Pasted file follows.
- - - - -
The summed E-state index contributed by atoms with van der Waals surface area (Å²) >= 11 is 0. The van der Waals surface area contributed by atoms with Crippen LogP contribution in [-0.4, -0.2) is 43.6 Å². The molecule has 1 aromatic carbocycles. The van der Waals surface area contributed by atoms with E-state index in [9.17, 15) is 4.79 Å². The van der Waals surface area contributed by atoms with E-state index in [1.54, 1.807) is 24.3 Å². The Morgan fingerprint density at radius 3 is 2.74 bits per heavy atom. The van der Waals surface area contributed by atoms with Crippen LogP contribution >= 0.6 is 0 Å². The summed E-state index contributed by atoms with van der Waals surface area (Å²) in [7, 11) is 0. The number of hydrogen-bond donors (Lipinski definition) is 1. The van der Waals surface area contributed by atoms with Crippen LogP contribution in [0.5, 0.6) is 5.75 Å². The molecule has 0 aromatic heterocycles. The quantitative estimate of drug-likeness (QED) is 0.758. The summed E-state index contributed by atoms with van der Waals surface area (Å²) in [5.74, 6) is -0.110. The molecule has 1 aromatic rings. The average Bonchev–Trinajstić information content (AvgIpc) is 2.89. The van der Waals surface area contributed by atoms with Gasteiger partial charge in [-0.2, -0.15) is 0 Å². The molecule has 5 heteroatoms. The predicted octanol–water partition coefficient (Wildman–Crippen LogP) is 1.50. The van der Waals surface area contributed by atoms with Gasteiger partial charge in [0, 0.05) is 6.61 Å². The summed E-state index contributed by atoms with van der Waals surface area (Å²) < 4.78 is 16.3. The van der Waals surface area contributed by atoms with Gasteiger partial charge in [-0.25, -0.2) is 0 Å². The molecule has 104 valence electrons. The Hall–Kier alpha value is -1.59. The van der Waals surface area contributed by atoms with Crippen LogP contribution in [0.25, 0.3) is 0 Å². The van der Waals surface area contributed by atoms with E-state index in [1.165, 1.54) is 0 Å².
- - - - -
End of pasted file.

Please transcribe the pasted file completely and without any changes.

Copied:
The summed E-state index contributed by atoms with van der Waals surface area (Å²) >= 11 is 0. The van der Waals surface area contributed by atoms with Crippen LogP contribution in [-0.4, -0.2) is 43.6 Å². The molecule has 1 aromatic carbocycles. The van der Waals surface area contributed by atoms with E-state index in [9.17, 15) is 4.79 Å². The van der Waals surface area contributed by atoms with E-state index in [1.54, 1.807) is 24.3 Å². The Morgan fingerprint density at radius 3 is 2.74 bits per heavy atom. The van der Waals surface area contributed by atoms with Crippen LogP contribution >= 0.6 is 0 Å². The summed E-state index contributed by atoms with van der Waals surface area (Å²) in [7, 11) is 0. The number of hydrogen-bond donors (Lipinski definition) is 1. The van der Waals surface area contributed by atoms with Crippen LogP contribution in [0.5, 0.6) is 5.75 Å². The molecule has 0 aromatic heterocycles. The quantitative estimate of drug-likeness (QED) is 0.758. The summed E-state index contributed by atoms with van der Waals surface area (Å²) in [5.74, 6) is -0.110. The molecule has 1 aromatic rings. The average Bonchev–Trinajstić information content (AvgIpc) is 2.89. The van der Waals surface area contributed by atoms with Gasteiger partial charge in [-0.2, -0.15) is 0 Å². The molecule has 5 heteroatoms. The predicted octanol–water partition coefficient (Wildman–Crippen LogP) is 1.50. The van der Waals surface area contributed by atoms with Gasteiger partial charge in [0, 0.05) is 6.61 Å². The summed E-state index contributed by atoms with van der Waals surface area (Å²) < 4.78 is 16.3. The van der Waals surface area contributed by atoms with Gasteiger partial charge in [-0.25, -0.2) is 0 Å². The molecule has 104 valence electrons. The Hall–Kier alpha value is -1.59. The van der Waals surface area contributed by atoms with Crippen LogP contribution in [0.25, 0.3) is 0 Å². The van der Waals surface area contributed by atoms with E-state index in [1.165, 1.54) is 0 Å².